Translated from Spanish by Erica Mena
A few years ago, just before we separated, on a summer night that was hotter than I can remember, my wife and I were sitting on our porch when a man engulfed in flames entered our garden, passed before our astonished eyes moving his arms as though conducting an invisible orchestra, and jumped into the small pool that, in my spare time, I’d been building for my children with the same hands that are now writing these words.
I wouldn’t be lying if I told you the most terrible part of that image of a man wrapped in flames was that the entire thing happened in complete silence. In truth, much more horrible than the appetite of the flames was that the cursed man didn’t scream, that the only sound we heard while he ran through our garden was the sound made by the water when he submerged himself, not even when the ambulance came to take away his wounded body did we hear a word from his lips.
This strange thing happened during my father’s final suffering, when I spent my days reading at his bedside. My father had lung cancer and had decided he wanted to die at home, not in the hospital. I suppose that was one of the reasons my wife and I separated, though, of course, that’s another story.
My father’s illness was advanced, the metastasis had affected other organs, but something inside of him refused to die. I’m sure he hardly suffered, though there was something on the verge of obscene in his struggle against death, especially because I know how much he wanted to die. But his body—stubborn, uncompromising—refused to give him a final release, fought to retain the breath of life, clung to this side of the world.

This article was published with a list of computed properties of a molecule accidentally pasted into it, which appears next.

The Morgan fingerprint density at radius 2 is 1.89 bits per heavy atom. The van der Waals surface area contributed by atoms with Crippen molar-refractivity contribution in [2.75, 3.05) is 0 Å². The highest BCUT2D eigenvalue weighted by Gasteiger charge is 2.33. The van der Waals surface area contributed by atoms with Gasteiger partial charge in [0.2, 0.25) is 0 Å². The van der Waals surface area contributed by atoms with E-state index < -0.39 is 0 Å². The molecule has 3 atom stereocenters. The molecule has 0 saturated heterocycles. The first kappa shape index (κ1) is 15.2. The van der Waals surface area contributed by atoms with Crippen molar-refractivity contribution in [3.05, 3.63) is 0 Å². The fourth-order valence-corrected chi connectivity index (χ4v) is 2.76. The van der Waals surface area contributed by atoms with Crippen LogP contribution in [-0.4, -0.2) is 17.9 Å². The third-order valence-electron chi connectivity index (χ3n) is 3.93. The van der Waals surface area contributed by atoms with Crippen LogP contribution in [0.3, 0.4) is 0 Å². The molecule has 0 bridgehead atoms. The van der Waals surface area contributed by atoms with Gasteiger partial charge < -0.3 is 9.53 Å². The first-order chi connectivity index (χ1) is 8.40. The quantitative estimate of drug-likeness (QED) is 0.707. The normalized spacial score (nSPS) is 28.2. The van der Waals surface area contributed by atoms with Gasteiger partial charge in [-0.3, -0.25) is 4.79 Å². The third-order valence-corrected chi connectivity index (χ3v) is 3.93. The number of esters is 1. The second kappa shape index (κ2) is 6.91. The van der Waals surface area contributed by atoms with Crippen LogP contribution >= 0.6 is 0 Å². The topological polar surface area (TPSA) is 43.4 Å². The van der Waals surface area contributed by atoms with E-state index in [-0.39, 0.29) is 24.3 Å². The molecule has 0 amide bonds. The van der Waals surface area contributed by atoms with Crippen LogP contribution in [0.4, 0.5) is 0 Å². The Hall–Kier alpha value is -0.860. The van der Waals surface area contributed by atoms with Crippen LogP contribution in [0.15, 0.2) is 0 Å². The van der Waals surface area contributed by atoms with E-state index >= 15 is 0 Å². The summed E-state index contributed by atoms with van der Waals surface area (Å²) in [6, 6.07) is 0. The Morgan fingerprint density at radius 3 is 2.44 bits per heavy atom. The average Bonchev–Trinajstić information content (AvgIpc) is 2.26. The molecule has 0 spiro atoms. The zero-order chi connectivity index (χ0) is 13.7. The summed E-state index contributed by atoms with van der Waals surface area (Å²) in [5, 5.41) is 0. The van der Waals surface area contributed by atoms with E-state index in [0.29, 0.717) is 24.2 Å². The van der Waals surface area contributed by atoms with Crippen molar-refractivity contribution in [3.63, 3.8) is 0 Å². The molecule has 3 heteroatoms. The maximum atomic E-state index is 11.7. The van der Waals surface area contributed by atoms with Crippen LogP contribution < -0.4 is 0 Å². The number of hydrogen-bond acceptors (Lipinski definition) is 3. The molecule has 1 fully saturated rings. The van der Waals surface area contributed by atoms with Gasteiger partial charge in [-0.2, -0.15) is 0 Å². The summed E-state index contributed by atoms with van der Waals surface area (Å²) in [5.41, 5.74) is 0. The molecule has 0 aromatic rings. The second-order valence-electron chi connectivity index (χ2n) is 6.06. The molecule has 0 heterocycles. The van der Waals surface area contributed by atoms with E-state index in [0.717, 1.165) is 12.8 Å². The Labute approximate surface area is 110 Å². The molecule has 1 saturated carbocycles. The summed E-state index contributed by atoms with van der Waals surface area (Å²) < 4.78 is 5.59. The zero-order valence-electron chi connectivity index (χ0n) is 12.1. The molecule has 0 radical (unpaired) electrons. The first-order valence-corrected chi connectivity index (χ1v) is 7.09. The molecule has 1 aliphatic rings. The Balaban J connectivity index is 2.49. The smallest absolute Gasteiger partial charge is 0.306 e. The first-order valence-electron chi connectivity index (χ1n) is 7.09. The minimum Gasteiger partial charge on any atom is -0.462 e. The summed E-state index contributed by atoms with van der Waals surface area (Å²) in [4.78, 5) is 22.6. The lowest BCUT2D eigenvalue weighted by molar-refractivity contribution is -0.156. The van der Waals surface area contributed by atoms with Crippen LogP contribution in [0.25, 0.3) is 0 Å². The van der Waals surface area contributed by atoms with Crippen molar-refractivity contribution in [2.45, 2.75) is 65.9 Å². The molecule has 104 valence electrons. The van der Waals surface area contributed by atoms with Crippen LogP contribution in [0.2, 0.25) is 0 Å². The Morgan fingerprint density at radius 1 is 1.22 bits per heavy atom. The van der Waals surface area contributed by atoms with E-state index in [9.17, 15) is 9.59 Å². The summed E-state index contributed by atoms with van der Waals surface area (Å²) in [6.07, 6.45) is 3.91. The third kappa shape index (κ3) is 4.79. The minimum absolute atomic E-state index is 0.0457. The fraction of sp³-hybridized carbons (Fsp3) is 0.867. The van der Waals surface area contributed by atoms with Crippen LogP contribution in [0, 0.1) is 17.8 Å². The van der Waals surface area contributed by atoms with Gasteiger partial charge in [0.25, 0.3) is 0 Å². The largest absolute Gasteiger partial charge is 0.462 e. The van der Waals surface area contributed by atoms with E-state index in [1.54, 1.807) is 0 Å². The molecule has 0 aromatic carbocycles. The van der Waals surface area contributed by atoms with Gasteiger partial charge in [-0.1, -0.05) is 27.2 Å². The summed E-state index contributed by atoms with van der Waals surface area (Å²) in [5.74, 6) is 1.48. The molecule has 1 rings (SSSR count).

Sometimes, when I think about those days, I wonder if it was the book I was reading to him that fueled his life, if before he could die he needed to know how the story ended. (The title of the book doesn’t matter much. In any case, I can tell you that the book held one of those stories that deserve to be heard at least once in life.)
The room where my father suffered was in the back of our house. There, the garden became a stone walkway that led to a wooden door that my children had painted red. Just beyond the door was a hedge of rhododendron and, on the other side, stood our neighbors’ house.
While I lived in that house (I don’t anymore, my wife kept everything, including the bed my father died in), I didn’t have much contact with them. They were a young married couple. The man must have had a long commute, because every day very early he left in his car and didn’t come back until very late, never before eight. Sometimes he didn’t come back at all, but never more than two nights in a row. By the time of this story, his wife was pregnant.
Every afternoon, while I read at my father’s sickbed, window open because of the heat, the sound of my children playing and the smell of the reseda growing in our garden came in through the window, and through the window I could watch my neighbor sitting at the kitchen table with a book open before her. Sometimes I stopped reading, looking for a moment at my father (who, with eyes closed, was perhaps recreating the images that my voice created, or was thinking about friends already gone, or maybe just confused for a moment) and then watching my neighbor turn the pages of her book or stroke her belly.
To lose myself momentarily in that vision—freed from the work of reading to the man who gave me life and, with it, all my troubles and joys—was comforting. Looking at that woman, whose name I never learned, made me feel less alone, closer to the ultimate answer that governed the why of that existence being extinguished before my eyes.